Fast Forward 2: original sf from the cutting edge, including "True Names," a novella by Benjamin Rosenbaum and me!


19 Responses to “Fast Forward 2: original sf from the cutting edge, including "True Names," a novella by Benjamin Rosenbaum and me!”

  1. Matt Katz says:

    #7 – that’s .txt for ya.

  2. ralsina says:

    Using pdftohtml was not so successful. It kept some italics, but some things got merged into single words, and not all formatting was kept.

    It also has more cruft:

    It’s probably easier to edit txt version than this one.

  3. mcmikedermott says:

    Here is a MS Word version – again, no italics, but most of the other formatting and section breaks:

  4. Avram says:

    Charles Platt @15, I’d presume it wasn’t accidental at all. Cory’s also written a story called “I, Robot”. And then there are “I, Row-boat” and “Anda’s Game”, which play with well-known SF titles rather than reusing them exactly.

  5. mcmikedermott says:

    …and for what it is worth – when I open the original PDF, I get an error about missing embedded fonts, and I don’t see any italics anyway…
    I’d never have know they were there, except for the comments above.

  6. ralsina says:

    My HTML conversion has them, it’s just that it also has all the annoying header/footers.

    I’ll try producing a cleaned-up version later today.

  7. arbitraryaardvark says:

    I think you mean “taut”.

  8. Anonymous says:

    Re:Turning pdf to ASCII. I’ve done that several times.
    Adobe Acrobat have an OCR function that’s more or less workable.
    And I suppose that you can find better OCR programs out there if you look.
    Good Luck!

  9. mcmikedermott says:

    And again, for what it is worth: an HTML version based on the MSWord version.

  10. Bloo says:

    Adobe Reader Pro (sorry, don’t have it) can ‘Save As’ RTF. It shows up in the About.. help for Plug-ins in the standard reader, but it will only Save As .txt unless you have the Pro version.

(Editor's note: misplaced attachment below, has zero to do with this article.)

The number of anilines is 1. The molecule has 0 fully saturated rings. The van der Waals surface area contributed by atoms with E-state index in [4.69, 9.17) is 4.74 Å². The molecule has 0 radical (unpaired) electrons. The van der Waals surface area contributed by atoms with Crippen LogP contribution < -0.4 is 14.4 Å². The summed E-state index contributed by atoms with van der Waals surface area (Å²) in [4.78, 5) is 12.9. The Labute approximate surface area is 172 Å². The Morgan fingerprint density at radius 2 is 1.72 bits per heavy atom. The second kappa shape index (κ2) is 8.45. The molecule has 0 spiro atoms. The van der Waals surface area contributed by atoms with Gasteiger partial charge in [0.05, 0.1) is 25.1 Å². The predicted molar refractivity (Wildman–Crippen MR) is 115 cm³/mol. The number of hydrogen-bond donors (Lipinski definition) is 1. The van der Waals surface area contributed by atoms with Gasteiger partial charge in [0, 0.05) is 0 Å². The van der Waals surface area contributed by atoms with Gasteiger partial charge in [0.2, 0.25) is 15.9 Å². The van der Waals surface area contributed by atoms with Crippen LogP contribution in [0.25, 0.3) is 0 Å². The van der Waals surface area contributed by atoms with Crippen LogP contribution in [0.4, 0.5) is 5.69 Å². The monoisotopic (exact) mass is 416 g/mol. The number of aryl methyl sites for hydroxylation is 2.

11. shiva7663 says:

    It sounds like this True Names is quite a bit different from the Vernor Vinge novella of the same name.

  12. Anonymous says:

    what about uploading the pdf to scribd, and allowing them to do the automatic conversion to txt? it might not be the best solution, but is quite fast.

  13. Cory Doctorow says:

    Thanks for all the conversions — but we really need to preserve the italics!

  14. ralsina says:

    Here you go. I used pdftotxt and some sed magic(hey, I’m a linux guy) to clean it up:

    There are some minor issues but nothing a couple of hours of manual editing won’t fix, and it’s in “one-loooong-line-per-paragraph” format, so enable word wrapping in whatever you use to read it.

    I will only keep it there for a few days, so take it while you can ;-)

  15. cnawan says:

    Would ‘pdftohtml’ not do it for you? That, and the similar ‘pdftotext’ have been handy for me in the past – they’re in the Ubuntu repositories.

    Unless the pdf is made of images of text, in which case, do shout the name of the best open OCR solution nice and loud when you find one – I’d like a local alternative to evernote.

  16. cnawan says:

    Pff. It’s almost not worth playing these games. ;) You just know that while you’re typing, some geek a couple of levels higher than you is going one better.
    Ralsina, I tip my Darth Vader helmet to you. (not that I have a Darth Vader helmet, but, y’know)

  17. pgt says:

    I agree with Charles Platt. Vinge’s 1981 novella held the first appearance of what we now call the Internet in SF, written by someone who had actual Arpanet experience. It is an important work in the field, foreshadowing cyberpunk.

    Homage and reference is one thing. Confusing duplication another. Why not “Turing Names” or something like that?

    I’ve downloaded the mp3, and look forward to listening to it. But I hate the title.


  18. charlesplatt says:

    The (presumably, accidental) recycling of a title first used by Vernor Vinge is unfortunate, especially since Vernor’s work was likewise shorter than normal novel length, and was a very important predictor of shared virtual reality. Not quite as awkward as naming a novel something like “Schismatrix,” but, close. Unless the new novella is intended as a tribute of some kind?

  19. Cory Doctorow says:

    Ralsina! That’s fantastic, but it’s stripped out all the italics!

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